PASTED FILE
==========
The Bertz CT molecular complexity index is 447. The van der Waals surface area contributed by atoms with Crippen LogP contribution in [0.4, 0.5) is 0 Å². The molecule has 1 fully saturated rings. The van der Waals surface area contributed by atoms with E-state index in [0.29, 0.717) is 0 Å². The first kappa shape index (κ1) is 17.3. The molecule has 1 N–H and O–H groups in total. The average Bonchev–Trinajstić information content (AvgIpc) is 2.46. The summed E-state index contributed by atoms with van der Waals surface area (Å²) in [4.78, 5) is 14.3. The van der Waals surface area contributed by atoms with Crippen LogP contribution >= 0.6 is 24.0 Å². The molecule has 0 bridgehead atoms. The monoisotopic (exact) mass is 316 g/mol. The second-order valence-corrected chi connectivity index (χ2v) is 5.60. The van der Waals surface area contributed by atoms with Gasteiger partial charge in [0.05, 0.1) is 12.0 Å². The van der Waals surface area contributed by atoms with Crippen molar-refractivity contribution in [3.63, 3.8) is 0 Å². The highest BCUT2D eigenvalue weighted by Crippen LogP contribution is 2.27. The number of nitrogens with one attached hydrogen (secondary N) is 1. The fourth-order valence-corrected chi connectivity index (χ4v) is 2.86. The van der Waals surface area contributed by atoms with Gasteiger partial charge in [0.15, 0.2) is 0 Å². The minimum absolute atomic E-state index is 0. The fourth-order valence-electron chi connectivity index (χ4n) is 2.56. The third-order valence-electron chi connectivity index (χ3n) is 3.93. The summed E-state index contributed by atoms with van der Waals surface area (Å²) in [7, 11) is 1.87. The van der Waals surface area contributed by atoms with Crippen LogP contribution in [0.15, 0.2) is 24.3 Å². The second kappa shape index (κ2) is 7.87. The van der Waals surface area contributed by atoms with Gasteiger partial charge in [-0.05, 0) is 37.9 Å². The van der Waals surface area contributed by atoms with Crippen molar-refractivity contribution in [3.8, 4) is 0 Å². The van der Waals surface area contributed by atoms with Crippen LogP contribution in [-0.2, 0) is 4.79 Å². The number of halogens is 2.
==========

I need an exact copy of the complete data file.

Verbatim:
The Bertz CT molecular complexity index is 447. The van der Waals surface area contributed by atoms with Crippen LogP contribution in [0.4, 0.5) is 0 Å². The molecule has 1 fully saturated rings. The van der Waals surface area contributed by atoms with E-state index in [0.29, 0.717) is 0 Å². The first kappa shape index (κ1) is 17.3. The molecule has 1 N–H and O–H groups in total. The average Bonchev–Trinajstić information content (AvgIpc) is 2.46. The summed E-state index contributed by atoms with van der Waals surface area (Å²) in [4.78, 5) is 14.3. The van der Waals surface area contributed by atoms with Crippen LogP contribution >= 0.6 is 24.0 Å². The molecule has 0 bridgehead atoms. The monoisotopic (exact) mass is 316 g/mol. The second-order valence-corrected chi connectivity index (χ2v) is 5.60. The van der Waals surface area contributed by atoms with Gasteiger partial charge in [0.05, 0.1) is 12.0 Å². The van der Waals surface area contributed by atoms with Crippen molar-refractivity contribution in [3.63, 3.8) is 0 Å². The highest BCUT2D eigenvalue weighted by Crippen LogP contribution is 2.27. The number of nitrogens with one attached hydrogen (secondary N) is 1. The fourth-order valence-corrected chi connectivity index (χ4v) is 2.86. The van der Waals surface area contributed by atoms with Gasteiger partial charge in [0.15, 0.2) is 0 Å². The minimum absolute atomic E-state index is 0. The fourth-order valence-electron chi connectivity index (χ4n) is 2.56. The third-order valence-electron chi connectivity index (χ3n) is 3.93. The summed E-state index contributed by atoms with van der Waals surface area (Å²) in [7, 11) is 1.87. The van der Waals surface area contributed by atoms with Crippen LogP contribution in [0.15, 0.2) is 24.3 Å². The second kappa shape index (κ2) is 7.87. The van der Waals surface area contributed by atoms with Gasteiger partial charge in [-0.05, 0) is 37.9 Å². The van der Waals surface area contributed by atoms with Crippen molar-refractivity contribution in [3.8, 4) is 0 Å². The van der Waals surface area contributed by atoms with Crippen LogP contribution in [-0.2, 0) is 4.79 Å². The number of halogens is 2.